I knew in my heart I never actually hurt Nora or myself; I truly believe that my faith in God got me through. Sometimes I just longed to put her to bed and drive away from it all. I couldn’t handle the stress of having this little human depend on me all the time. I wanted my selfish old ways back. Instead of facing my demons and trying to get myself out of this negative thought cycle, I started to online shop. Thankfully Nora was an amazing sleeper and was only up 1-2 times a night from the get-go (unlike my other two, who didn’t sleep great). Whenever I would get up to feed Nora, I would take my phone and absentmindedly online shop. I’m not talking once or twice that this happened, I’m talking every single time I got up to nurse her. Every single night I was buying something different online, whether it be from Amazon or Lularoe or Target.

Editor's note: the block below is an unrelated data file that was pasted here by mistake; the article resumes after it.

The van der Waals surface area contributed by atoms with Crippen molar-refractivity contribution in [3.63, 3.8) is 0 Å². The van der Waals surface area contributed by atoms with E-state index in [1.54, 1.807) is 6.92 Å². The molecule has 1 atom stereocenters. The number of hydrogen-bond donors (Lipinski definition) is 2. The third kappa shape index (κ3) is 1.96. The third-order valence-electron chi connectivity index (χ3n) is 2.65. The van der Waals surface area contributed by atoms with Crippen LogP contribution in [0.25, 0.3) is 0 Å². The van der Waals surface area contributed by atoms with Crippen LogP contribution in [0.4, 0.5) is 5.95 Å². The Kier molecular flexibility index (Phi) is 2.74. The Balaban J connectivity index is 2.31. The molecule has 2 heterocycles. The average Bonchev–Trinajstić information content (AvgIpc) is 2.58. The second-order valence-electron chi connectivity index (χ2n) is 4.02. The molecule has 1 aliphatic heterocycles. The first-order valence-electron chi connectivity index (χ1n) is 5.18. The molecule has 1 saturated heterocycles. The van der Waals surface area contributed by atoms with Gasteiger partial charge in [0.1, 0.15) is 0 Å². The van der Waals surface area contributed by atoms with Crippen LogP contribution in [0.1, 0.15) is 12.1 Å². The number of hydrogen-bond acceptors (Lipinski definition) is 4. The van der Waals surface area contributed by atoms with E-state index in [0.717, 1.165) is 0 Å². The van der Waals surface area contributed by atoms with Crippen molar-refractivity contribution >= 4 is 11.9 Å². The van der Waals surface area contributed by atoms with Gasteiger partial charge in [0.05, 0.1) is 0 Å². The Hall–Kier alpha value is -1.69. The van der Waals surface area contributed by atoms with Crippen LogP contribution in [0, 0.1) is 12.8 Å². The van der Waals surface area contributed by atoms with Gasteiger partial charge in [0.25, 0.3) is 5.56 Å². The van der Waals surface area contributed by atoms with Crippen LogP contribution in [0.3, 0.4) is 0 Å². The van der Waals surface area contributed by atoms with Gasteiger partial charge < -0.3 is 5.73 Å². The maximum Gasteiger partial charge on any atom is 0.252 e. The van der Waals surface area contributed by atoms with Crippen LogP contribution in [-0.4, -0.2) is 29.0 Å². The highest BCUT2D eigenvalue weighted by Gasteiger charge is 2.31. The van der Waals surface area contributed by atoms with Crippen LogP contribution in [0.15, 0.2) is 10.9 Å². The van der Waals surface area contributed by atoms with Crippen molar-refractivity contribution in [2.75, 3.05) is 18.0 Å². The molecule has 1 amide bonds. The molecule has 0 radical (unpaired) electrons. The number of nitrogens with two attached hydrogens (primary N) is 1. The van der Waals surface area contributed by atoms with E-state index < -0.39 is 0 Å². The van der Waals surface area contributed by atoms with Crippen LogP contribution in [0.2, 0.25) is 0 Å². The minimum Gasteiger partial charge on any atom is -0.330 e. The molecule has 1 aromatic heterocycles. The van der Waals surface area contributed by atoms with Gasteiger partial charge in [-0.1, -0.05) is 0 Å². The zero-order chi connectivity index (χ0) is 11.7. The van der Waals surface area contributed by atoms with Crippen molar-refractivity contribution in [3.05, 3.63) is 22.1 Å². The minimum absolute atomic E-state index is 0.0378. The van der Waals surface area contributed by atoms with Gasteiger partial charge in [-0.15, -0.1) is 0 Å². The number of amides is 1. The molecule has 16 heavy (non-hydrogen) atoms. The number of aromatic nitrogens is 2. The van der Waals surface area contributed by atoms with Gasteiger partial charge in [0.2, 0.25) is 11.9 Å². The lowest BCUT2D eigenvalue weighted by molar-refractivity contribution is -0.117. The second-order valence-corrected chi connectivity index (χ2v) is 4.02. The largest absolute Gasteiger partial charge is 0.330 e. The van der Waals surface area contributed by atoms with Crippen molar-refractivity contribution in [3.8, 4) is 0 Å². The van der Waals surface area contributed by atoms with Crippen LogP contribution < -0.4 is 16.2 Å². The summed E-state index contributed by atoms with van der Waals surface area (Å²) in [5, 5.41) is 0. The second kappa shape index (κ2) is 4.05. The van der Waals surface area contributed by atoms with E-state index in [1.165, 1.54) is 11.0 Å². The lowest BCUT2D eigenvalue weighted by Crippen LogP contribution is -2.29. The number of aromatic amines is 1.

It became a very bad habit. I literally had my credit card number memorized. I didn’t even have to get my card out because I knew all the information from it and I used it, at least twice a night and once during the day, every day. I tried to hide that fact from Ty, another reason I knew this was part of my postpartum depression, because I was shutting him out and not being open and honest with him. We finally had a very frank discussion about our credit card bill and I had no excuse for all the money I had spent while taking nursing Nora at night. More on that in a future blog.